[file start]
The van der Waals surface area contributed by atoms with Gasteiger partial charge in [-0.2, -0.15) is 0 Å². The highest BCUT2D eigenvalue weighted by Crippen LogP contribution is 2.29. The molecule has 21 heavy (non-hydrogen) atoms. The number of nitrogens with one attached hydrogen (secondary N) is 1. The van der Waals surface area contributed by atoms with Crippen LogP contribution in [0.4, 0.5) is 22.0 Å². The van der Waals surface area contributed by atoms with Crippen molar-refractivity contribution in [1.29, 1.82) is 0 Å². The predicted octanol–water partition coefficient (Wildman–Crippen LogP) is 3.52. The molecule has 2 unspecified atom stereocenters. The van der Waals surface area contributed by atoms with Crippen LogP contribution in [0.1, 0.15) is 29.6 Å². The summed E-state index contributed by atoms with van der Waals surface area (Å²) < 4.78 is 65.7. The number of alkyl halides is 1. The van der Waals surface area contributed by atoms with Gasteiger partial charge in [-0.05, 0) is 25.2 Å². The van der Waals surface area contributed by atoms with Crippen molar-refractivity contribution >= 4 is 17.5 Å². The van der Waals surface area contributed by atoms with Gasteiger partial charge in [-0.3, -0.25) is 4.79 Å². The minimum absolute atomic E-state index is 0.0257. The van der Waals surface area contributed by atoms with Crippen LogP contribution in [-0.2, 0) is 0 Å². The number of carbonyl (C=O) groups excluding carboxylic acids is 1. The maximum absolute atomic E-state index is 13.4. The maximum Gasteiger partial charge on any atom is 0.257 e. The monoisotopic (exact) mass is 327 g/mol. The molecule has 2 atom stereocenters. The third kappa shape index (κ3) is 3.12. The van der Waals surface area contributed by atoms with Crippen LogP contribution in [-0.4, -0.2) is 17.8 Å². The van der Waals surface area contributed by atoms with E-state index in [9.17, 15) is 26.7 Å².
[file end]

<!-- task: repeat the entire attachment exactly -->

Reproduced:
The van der Waals surface area contributed by atoms with Gasteiger partial charge in [-0.2, -0.15) is 0 Å². The highest BCUT2D eigenvalue weighted by Crippen LogP contribution is 2.29. The molecule has 21 heavy (non-hydrogen) atoms. The number of nitrogens with one attached hydrogen (secondary N) is 1. The van der Waals surface area contributed by atoms with Crippen LogP contribution in [0.4, 0.5) is 22.0 Å². The van der Waals surface area contributed by atoms with Crippen molar-refractivity contribution in [1.29, 1.82) is 0 Å². The predicted octanol–water partition coefficient (Wildman–Crippen LogP) is 3.52. The molecule has 2 unspecified atom stereocenters. The van der Waals surface area contributed by atoms with Crippen LogP contribution in [0.1, 0.15) is 29.6 Å². The summed E-state index contributed by atoms with van der Waals surface area (Å²) < 4.78 is 65.7. The number of alkyl halides is 1. The van der Waals surface area contributed by atoms with Gasteiger partial charge in [-0.05, 0) is 25.2 Å². The van der Waals surface area contributed by atoms with Crippen molar-refractivity contribution >= 4 is 17.5 Å². The van der Waals surface area contributed by atoms with Gasteiger partial charge in [-0.3, -0.25) is 4.79 Å². The minimum absolute atomic E-state index is 0.0257. The van der Waals surface area contributed by atoms with Crippen LogP contribution in [-0.2, 0) is 0 Å². The number of carbonyl (C=O) groups excluding carboxylic acids is 1. The maximum absolute atomic E-state index is 13.4. The maximum Gasteiger partial charge on any atom is 0.257 e. The monoisotopic (exact) mass is 327 g/mol. The molecule has 2 atom stereocenters. The third kappa shape index (κ3) is 3.12. The van der Waals surface area contributed by atoms with Crippen LogP contribution in [-0.4, -0.2) is 17.8 Å². The van der Waals surface area contributed by atoms with E-state index in [9.17, 15) is 26.7 Å².